You find yourself arranging your desktop again, and obviously, you must get another cup of coffee before you can begin.
When you go to the kitchen, you pass the laundry and decide that it's time to wash some clothes.
Even vacuum cleaning seems more fascinating than writing the words you promised yourself you would write daily.
Symptom: You're Procrastinating
There can be several reasons for procrastination.
- Fear of failure.
- Fear of success.
- Lack of confidence.
Want to Crank Out a Perfect Book in Your First Trial?
In my early thirties, I read a lot of Stephen King. I got the impression that he just wrote his books, and then they were published.
Later, I learned that some writers rewrite their books seven or more times.
Not even the best get it right the first time.
That's what drafts are for. And you're allowed to write a “crappy first draft”.
In fact, you should, according to the people over at The Write Practice. In a blog post titled “Kill Perfectionism With This One Practice”, the author, Kimberly Dawn Rempel, talks about the three lessons she learned from her fiction-writing friend who told her to “just write”.
Lesson 1: Giving yourself permission to write total crap quiets perfectionism
That is so true, and while I try my best to write well, even while writing the first draft, writing ANYTHING is better than nothing. And with a permission to write utter crap, you inner critic just got redundant.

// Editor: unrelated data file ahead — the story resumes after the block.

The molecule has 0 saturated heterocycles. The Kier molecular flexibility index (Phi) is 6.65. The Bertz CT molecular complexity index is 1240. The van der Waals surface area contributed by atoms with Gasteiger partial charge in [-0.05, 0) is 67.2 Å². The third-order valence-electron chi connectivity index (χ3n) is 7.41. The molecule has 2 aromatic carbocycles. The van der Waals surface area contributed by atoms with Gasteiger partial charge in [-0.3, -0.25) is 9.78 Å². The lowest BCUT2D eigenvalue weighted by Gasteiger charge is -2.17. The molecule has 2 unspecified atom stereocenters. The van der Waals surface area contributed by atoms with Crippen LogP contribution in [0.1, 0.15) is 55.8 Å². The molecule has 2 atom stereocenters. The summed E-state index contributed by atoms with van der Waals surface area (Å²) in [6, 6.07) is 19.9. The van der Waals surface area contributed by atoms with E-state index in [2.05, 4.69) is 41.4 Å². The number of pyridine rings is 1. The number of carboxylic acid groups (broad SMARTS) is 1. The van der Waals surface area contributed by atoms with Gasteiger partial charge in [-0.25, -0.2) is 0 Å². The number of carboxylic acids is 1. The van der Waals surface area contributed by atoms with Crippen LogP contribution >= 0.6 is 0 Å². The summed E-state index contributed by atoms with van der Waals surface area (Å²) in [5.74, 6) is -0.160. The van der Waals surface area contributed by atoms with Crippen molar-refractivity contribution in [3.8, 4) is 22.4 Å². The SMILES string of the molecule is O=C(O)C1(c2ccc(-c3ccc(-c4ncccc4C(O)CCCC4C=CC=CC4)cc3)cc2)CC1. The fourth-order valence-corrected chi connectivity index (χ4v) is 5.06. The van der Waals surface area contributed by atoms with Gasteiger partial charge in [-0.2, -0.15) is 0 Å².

Lesson 2: Permission to write crap unlocks creativity
I've been surprised what I've come up with the times I found a scene too hard to write and then gave myself permission just to write crap.
Lesson 3: To grow in the craft of writing, one must write
That is so true. For years I studied the craft, but I didn't write much if anything. Even though my husband often said that I should follow my passion and write fiction, to me it was a luxury I couldn't afford. So I studied.
Until the day that I discovered that fiction wasn't necessarily a pure hobby. People made a living with fiction, thanks to Kindle.
So I started writing, and what I'd learned suddenly made sense.
So Should You Just Start Writing?
Based on my own experiences, I can't recommend just writing. The only stories I've ever finished were plotted beforehand. Not always in details, but I had an idea about what each chapter should contain, and as I progressed, I also outlined the scenes.
But freewriting is good. And even freewriting inside the frames of your work in progress. If you find yourself stuck, do a journal. Write as if you were one of the minor characters looking at the main character. Write as if you were the bad guy.
But plot, too.